LAS VEGAS -- Nevada's high unemployment and foreclosure rates are devastating to the Silver State's children, that is the finding of a national study on child well-being.
The study done by the Annie E. Casey Foundation, ranked Nevada among the worst states for child welfare. Child poverty across the country is up 38 percent from 2000 to 2009. Nevada also had the most number of kids living with at least one unemployed parent.
"It's really sad, people are living with other family members, they're struggling, it's really hard right now and it's not stopping yet," said Cheryl Faith, a mother of three.
The line at the Nevada Division of Welfare office keeps growing. Faith used to own a cleaning business and her husband was a successful construction worker. Both lost their jobs and applied for food stamps a year ago to feed their children.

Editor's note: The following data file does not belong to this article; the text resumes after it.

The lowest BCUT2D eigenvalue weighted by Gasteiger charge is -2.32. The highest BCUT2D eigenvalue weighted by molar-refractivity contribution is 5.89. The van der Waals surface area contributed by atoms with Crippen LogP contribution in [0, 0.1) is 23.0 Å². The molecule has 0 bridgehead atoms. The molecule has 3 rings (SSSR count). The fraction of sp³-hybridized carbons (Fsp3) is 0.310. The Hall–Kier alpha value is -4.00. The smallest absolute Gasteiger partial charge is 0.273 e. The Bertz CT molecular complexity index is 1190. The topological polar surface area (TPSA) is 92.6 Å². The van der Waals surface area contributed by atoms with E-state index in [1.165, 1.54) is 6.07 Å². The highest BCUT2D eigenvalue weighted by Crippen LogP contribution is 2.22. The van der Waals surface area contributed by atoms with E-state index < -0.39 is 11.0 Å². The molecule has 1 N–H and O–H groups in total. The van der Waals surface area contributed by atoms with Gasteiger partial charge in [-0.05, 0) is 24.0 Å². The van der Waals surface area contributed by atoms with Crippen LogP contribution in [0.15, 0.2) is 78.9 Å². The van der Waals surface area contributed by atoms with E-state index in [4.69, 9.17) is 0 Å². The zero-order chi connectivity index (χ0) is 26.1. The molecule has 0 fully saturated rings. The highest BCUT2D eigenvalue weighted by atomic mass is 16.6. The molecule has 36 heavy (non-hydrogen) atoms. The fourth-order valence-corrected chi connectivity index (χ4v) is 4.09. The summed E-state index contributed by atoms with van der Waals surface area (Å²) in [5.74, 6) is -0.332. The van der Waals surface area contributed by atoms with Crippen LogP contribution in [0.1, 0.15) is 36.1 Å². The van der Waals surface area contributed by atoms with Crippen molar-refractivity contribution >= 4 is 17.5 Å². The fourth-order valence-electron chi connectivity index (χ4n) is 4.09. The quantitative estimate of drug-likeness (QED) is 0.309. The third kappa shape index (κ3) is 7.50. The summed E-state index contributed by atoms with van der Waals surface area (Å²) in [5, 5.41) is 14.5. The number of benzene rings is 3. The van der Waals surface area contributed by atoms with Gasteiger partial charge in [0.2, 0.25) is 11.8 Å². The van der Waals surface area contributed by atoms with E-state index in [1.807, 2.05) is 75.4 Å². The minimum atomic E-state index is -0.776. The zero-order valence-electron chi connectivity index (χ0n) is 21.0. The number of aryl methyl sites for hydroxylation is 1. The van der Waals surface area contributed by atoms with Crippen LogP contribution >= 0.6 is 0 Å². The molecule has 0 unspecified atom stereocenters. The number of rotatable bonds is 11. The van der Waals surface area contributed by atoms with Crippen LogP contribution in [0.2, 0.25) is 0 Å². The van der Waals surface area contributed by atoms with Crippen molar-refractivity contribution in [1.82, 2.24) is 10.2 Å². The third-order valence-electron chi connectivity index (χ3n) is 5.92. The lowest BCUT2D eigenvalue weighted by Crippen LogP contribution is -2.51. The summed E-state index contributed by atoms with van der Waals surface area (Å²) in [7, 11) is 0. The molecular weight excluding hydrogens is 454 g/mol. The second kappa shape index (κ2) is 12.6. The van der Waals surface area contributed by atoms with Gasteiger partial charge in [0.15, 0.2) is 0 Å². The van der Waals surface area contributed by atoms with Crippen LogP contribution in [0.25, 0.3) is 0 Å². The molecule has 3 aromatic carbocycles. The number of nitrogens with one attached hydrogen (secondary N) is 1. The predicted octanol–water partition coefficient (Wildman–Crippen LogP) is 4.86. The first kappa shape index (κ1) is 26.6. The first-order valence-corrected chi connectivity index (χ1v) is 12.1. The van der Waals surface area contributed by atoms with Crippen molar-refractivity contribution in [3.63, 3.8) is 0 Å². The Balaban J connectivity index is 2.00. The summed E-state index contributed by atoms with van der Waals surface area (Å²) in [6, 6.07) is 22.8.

The study found that 13 percent of Nevada's children have been kicked out of their homes because of unpaid mortgages.
Catholic Charities has dozens of programs to help those with and without homes.
"People that used to make a $100,000 a year, and they used to have nice cars, a nice house, and they lost their job, their house, and they just ended up at shelters," said Ellen Ramirez, Catholic Charities case manager.
Catholic Charities provides year-long apartment housing for 50 families in transition. Normally, there's a three month waiting list but -- at the moment -- it's eight months.
The study did show that Nevada improved in the teen birth rate, the teen death rate, and the percentage of teens not in school or graduating.